So, how would you determine if Single Source SystemsSM-Plus would be a good investment for your service-centric enterprise?

The formula return on investment remains the same:
image You and your team need to calculate how much your Throughput (T) (i.e., Revenue less TVC) might increase (see average of 14.2% over two years above, but calculate your own numbers) and any net effect on Operating Expenses (OE). Then, figure out what your investment would be to get started with a product like SM-Plus. Put those numbers into the formula for ROI (see illustration), and you can calculate your ROI simply and easily.

Give it some thought.

Drop me and email at rcushing(at)GeeWhiz2ROI(dot)com if you have further questions.

©2010 Richard D. Cushing

Generating Business to IT Alignment for successful packaged software (COTS) implementations

You've decided on the software you need, the business side has bought into it, and you've even picked your integrator. Now the hard work begins: Making sure that your software deployment strategy sets your company up for success, and that means making sure Business, IT and the Implementation Partner are in alignment.

First, we need to understand that Business, IT and the Implementation Partner are coming from different perspectives. Every party has a knowledge gap to address. Business best understands their existing business model and the underlying success drivers. The Implementation Partner understands the packaged software and has multiple years of implementation experience. IT best understands how technology supports the existing business model as well as how best to utilize existing corporate IT technologies. Alignment is generated only when a common understanding of the business model, packaged software and technology capabilities are shared by all three parties. When this alignment occurs there is effective communications and faster decision-making. Decisions move implementations forward.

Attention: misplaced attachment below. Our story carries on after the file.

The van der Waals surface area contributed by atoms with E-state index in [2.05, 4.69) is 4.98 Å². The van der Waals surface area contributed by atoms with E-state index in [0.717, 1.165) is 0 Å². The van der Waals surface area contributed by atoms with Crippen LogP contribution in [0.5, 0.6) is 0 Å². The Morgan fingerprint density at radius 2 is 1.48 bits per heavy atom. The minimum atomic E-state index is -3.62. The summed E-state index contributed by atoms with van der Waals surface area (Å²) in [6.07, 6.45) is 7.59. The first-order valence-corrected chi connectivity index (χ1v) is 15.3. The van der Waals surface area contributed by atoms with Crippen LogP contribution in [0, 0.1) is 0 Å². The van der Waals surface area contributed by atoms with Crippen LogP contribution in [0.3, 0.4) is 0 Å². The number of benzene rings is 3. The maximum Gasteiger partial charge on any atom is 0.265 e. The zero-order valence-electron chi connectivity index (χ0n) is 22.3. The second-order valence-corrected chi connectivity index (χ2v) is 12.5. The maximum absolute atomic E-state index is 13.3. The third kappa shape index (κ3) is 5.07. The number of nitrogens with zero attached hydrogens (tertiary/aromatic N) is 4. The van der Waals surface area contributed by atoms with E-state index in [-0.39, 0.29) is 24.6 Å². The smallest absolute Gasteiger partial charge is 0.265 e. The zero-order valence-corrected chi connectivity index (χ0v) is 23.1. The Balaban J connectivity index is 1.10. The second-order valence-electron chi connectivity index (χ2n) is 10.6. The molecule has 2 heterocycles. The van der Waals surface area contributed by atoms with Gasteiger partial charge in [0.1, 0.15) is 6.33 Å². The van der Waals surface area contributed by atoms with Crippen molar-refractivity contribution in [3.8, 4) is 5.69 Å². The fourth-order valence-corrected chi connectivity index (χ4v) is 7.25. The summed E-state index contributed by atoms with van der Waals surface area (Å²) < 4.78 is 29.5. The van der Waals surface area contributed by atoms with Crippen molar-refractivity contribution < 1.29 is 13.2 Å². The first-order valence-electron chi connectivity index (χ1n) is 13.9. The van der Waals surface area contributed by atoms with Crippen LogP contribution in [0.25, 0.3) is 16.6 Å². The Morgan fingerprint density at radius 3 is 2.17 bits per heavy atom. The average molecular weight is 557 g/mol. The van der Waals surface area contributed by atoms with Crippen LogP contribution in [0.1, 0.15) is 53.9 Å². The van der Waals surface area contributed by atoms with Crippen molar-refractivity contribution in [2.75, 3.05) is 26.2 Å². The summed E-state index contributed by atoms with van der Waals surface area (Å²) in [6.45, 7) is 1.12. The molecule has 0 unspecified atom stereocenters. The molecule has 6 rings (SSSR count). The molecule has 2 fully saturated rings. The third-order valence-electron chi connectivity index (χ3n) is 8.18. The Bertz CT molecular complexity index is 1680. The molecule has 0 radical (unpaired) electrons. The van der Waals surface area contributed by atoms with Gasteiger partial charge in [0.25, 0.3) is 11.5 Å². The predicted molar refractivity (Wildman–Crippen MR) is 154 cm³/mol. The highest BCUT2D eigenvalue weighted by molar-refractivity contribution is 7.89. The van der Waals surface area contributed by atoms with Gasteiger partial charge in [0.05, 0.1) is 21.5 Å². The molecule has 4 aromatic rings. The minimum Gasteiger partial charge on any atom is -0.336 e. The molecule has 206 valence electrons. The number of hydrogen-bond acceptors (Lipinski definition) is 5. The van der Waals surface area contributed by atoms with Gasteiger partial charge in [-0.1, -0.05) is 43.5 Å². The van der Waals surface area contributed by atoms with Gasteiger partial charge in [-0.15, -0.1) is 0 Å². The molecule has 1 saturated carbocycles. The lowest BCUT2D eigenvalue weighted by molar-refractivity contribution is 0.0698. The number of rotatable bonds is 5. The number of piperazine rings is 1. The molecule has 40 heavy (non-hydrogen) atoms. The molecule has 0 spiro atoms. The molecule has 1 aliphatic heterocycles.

Following is a recommended set of steps to develop a common understanding for effective collaboration during the COTS implementation:

1. Document existing business processes

It is an area that I see many packaged software implementations lack. The typical challenge I get is "Why document my existing business processes if I know they are changing?" Here are my reasons: